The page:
At step 903, a fuel injection operation is carried out in accordance with the fuel injection amount TAU calculated at step 902. In this operation, for example, the fuel injection amount TAU is preset in a down counter (not shown in FIG. 1), and simultaneously, a flip-flop (not shown in FIG. 1) is set to initiate the activation of the fuel injection valve 11, and thereafter, the flip-flop is reset to stop the fuel injection by a carry-out signal output from the down counter in accordance with the passage of a time equivalent to the time needed for the amount of fuel TAU to be injected.

FIG. 10 shows a relationship between the air-fuel ratio A/F and the torque variation ΔT. In FIG. 10, a solid line shows the relationship between the air-fuel ratio A/F and the torque variation ΔT when the humidity is high, a dash line shows the same relationship when the humidity is low, a solid line with hatching shows an allowable torque variation which is equal to the lean limit, a thin horizontal line shows a control center of the torque variation, and a position P3 indicated by an arrow shows a preset air-fuel ratio at the start of the lean limit control.

When the humidity is low, the position of the air-fuel ratio and the torque variation is at point L, and thus there is a large margin for the lean limit at the start of control, and accordingly, there is little possibility that surging will occur in this condition. Accordingly, the air-fuel ratio is controlled to be between points P4 and P5 indicated by an arrow LC after the lean limit control has been carried out several times to the lean side, as shown at steps 809 to 811 thereby the number of the counter CINIT will exceed the predetermined value K2 during this control. As a result, even if the air-fuel ratio is further controlled and the air-fuel ratio is shifted to the lean side from the range LC and the torque variation becomes large, the air-fuel ratio is returned to the rich side with a small skip amount K3 as explained at steps 806 and 807, and finally, the air-fuel ratio is stabilized in the range LC.

Conversely, when the humidity is high, the position of the air-fuel ratio and the torque variation is at point H, which is near the lean limit or inside the lean limit indicated by hatching, so that the air-fuel ratio is in an overlean state and the torque variation is large at the start of the control. In this case, the number of the counter CINIT does not reach the predetermined value K2, and accordingly, the air-fuel ratio is changed to the rich side with a larger skip amount K4, as explained at steps 806 and 808, and the air-fuel ratio is controlled to be between points P1 and P2 indicated by an arrow HC after the lean limit control is carried out several times to the rich side as shown at steps 806 and 808. Thereafter, if the air-fuel ratio is further controlled and the air-fuel ratio is shifted to the lean side from the range HC after the lean limit control has been carried out several times to the lean side as shown at steps 809 to 811, and the torque variation becomes large, the number of the counter CINIT exceeds the predetermined value K2 during this control. As a result, the air-fuel ratio is returned to rich side with a small skip amount K3, as explained at steps 806 and 807, and finally, the air-fuel ratio is stabilized in the range HC.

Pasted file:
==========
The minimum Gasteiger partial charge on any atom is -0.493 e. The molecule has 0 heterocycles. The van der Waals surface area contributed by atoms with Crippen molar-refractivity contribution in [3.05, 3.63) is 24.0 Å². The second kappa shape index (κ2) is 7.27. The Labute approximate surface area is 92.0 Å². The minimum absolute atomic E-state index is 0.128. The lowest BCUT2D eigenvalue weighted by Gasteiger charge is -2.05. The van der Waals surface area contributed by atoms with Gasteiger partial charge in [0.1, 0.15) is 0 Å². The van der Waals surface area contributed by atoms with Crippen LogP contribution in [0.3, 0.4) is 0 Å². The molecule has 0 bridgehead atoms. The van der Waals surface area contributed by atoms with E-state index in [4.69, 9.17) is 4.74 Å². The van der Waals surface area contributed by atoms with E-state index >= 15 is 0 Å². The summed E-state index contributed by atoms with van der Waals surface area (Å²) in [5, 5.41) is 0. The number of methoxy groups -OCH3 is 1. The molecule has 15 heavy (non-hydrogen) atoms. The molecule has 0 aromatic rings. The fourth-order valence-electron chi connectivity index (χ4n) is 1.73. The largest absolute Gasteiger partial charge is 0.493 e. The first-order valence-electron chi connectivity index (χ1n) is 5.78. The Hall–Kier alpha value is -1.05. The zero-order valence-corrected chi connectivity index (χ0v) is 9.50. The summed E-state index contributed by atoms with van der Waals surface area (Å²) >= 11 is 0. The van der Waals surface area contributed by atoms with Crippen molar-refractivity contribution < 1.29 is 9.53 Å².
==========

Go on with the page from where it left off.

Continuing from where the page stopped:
In this way, the torque variation is stabilized at the torque variation control center by controlling the air-fuel ratio regardless of a low or high humidity. according to the above described embodiment, and thus the driveability of the vehicle is improved.

FIG. 11A shows the behaviour of the vehicle when the air-fuel ratio is in a lean limit area, and FIG. 11B shows the behavior of the vehicle when the air-fuel ratio is in a stabilized combustion area. As is clear from FIGS. 11A and 11B, even if the air-fuel ratio is in a lean limit area, an actual behavior of the vehicle, i.e. the torque variations or rotational variations in a short period of time such as the ranges (a) or (c), is the same as the behavior of the vehicle when the air-fuel ratio is in a stabilized combustion area. In such a case, if a torque variation control is carried out regardless of the amount of change of the air-fuel ratio to the lean side, the torque variations are controlled in the wrong direction and the driveability of the vehicle is worsened. Conversely, according to the present invention, the skip amount needed to change the air-fuel ratio to the rich side is large (=K4) when the number of changes of the air-fuel ratio to the lean side is less than a predetermined value (=K2) but is small (=K3) when the number of changes of the air-fuel ratio to the lean side is more than the predetermined value. Accordingly, the torque variations are controlled to a stable condition, and the driveability of the vehicle is improved by the present invention.

Note that the vibration period φ and the vibration amplitude A of the vehicle due to variations of the combustion cycle are calculated in accordance with the output signal from the crank-angle sensor 8 or 9 in the above-mentioned embodiment, but the vibration period φ and the vibration amplitude A of the vehicle can be calculated from the output signal of an acceleration detecting sensor mounted on the vehicle.